Young people want tobacco put out of sight in shops

Cancer Research UK

Young people overwhelmingly support putting tobacco products  out of sight in shops according to new research released today (Monday) by Cancer Research UK.

Almost two thirds (64 per cent) of 11 to 16 year olds want cigarettes put out of sight in shops. Only 16 per cent do not agree with the proposal. Researchers interviewed more than 1,400 youngsters from across the UK.

The results show the strength of support for new tobacco control legislation being discussed in the House of Lords on Wednesday.

One of the key new measures in the proposals is to remove all tobacco products from sight in shops. Researchers say there is good evidence that this will help to reduce the number of young people who start smoking by protecting them from tobacco marketing.

Almost three quarters (72 per cent) of those who had never smoked agreed that cigarettes should be put out of sight. Occasional and regular smokers and those who used to smoke or have tried smoking were less likely to agree.

More than half (55 per cent) of those who smoked occasionally, had smoked in the past or had tried smoking, agreed that cigarettes should be put out of sight. Nearly 30 per cent of regular smokers also agreed. Girls were more likely than boys to support putting cigarettes out of sight - 67 per cent of girls compared with 61per cent of boys.

 Professor Gerard Hastings, lead researcher based at the University of Stirling, said: "Children see through the hypocrisy of the adult world which tells them not to smoke, but at the same time, allows tantalising displays of tobacco products in shops up and down the land.

"They also recognise the simple truth that children have a right to be protected from such dangerous blandishments. Policy makers must listen to them and ensure that tobacco is put out of sight as soon as possible."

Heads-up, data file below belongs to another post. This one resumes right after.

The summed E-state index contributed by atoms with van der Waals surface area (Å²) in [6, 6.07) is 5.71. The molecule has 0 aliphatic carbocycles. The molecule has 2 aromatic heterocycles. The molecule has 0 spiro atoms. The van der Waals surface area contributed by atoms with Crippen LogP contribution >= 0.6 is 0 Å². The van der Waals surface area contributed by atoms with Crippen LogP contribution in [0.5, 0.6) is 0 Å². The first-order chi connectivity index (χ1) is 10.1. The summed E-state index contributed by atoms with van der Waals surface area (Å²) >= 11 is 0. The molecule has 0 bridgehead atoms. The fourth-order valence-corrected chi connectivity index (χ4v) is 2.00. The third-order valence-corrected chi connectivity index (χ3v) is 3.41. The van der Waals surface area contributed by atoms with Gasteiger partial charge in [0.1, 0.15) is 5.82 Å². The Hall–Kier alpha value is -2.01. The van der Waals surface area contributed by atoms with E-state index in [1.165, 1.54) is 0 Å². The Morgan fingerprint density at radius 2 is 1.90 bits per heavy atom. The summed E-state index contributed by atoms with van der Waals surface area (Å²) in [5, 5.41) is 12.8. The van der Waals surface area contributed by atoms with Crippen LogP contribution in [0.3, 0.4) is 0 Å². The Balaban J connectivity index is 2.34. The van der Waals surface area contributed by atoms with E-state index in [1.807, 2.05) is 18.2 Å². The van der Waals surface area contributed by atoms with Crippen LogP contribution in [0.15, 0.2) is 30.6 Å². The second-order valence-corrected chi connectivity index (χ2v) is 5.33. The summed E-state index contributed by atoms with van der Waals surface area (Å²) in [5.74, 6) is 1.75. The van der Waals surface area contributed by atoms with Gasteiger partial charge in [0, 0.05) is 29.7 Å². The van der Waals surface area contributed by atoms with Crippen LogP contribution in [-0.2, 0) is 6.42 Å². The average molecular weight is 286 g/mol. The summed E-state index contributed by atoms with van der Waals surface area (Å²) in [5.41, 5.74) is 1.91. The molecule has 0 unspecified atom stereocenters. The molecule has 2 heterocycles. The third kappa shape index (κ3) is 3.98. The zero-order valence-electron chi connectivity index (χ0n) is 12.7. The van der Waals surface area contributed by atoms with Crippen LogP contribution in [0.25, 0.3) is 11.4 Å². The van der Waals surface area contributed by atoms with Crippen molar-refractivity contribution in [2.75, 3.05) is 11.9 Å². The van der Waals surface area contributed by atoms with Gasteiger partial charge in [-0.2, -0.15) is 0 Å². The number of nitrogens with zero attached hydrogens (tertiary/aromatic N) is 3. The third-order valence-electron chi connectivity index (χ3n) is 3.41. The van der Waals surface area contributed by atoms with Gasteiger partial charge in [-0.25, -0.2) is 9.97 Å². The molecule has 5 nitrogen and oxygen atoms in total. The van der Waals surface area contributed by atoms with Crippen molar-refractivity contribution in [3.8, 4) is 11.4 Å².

Younger children were also more likely to agree (77 per cent of 11 year olds) than older children (51 per cent of 16 year olds) that cigarettes should be put out of sight.

Harpal Kumar, Cancer Research UK's chief executive, said: "Tobacco advertising has been banned on television, in print and on billboards. Yet children are still regularly exposed to branding on packs and attractive tobacco displays in shops.

"Tobacco marketing deliberately tries to build a relationship with potential new young smokers. Over 80 per cent of smokers start before the age of 19 and half of all long-term smokers will die from cancer or other smoking-related diseases - that’s why we want to make smoking history for our children. With so much support from young people we urge Parliament to listen and put tobacco out of sight."

For media enquiries please contact the Cancer Research UK press office on 020 7061 8300 or, out of hours, the duty press officer on 07050 264059.

Notes to Editor

More information about the current health bill

Cancer Research UK’s Out of Sight, Out of Mind campaign, launched this past summer, calls for a comprehensive tobacco control strategy that will take action to:

  • close the loophole which allows tobacco to be displayed at the point of sale;
  • prohibit the sale of cigarettes from vending machines;
  • require the use of plain packaging for tobacco products (the power to introduce plain packaging for tobacco products is reserved to Westminster).

The sample of 11 to 16 year olds came from households across the UK. Sampling involved a random selection of 92 electoral wards. Within each of the selected 92 wards a quota sample, balanced across gender and age groups, was obtained.

Sample numbers were Scotland (128), England (1168), Wales (61) and Northern Ireland (44). There were 703 males and 698 females in the sample. 956 were never smokers, 135 were regular smokers (smoking at least one cigarette a week) and 307 smoked occasionally or had smoked/tried smoking in the past.

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